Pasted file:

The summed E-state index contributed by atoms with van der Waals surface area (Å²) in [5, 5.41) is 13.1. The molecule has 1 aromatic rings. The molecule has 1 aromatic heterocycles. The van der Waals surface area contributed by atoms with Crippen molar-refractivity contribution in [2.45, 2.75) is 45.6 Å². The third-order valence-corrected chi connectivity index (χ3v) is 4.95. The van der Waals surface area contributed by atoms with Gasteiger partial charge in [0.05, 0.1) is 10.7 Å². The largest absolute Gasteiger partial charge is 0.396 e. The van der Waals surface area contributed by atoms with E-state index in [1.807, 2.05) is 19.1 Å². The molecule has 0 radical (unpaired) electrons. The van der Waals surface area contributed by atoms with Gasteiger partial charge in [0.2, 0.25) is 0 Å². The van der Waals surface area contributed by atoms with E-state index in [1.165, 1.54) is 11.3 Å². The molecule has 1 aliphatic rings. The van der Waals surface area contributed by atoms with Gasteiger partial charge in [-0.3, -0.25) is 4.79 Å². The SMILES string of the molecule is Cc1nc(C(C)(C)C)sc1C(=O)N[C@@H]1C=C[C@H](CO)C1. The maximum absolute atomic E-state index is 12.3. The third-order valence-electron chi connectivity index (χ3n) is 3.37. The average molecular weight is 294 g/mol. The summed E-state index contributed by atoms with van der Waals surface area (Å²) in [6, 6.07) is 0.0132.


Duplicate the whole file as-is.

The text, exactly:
The summed E-state index contributed by atoms with van der Waals surface area (Å²) in [5, 5.41) is 13.1. The molecule has 1 aromatic rings. The molecule has 1 aromatic heterocycles. The van der Waals surface area contributed by atoms with Crippen molar-refractivity contribution in [2.45, 2.75) is 45.6 Å². The third-order valence-corrected chi connectivity index (χ3v) is 4.95. The van der Waals surface area contributed by atoms with Gasteiger partial charge in [0.05, 0.1) is 10.7 Å². The largest absolute Gasteiger partial charge is 0.396 e. The van der Waals surface area contributed by atoms with E-state index in [1.807, 2.05) is 19.1 Å². The molecule has 0 radical (unpaired) electrons. The van der Waals surface area contributed by atoms with Gasteiger partial charge in [0.2, 0.25) is 0 Å². The van der Waals surface area contributed by atoms with E-state index in [1.165, 1.54) is 11.3 Å². The molecule has 1 aliphatic rings. The van der Waals surface area contributed by atoms with Gasteiger partial charge in [-0.3, -0.25) is 4.79 Å². The SMILES string of the molecule is Cc1nc(C(C)(C)C)sc1C(=O)N[C@@H]1C=C[C@H](CO)C1. The maximum absolute atomic E-state index is 12.3. The third-order valence-electron chi connectivity index (χ3n) is 3.37. The average molecular weight is 294 g/mol. The summed E-state index contributed by atoms with van der Waals surface area (Å²) in [6, 6.07) is 0.0132.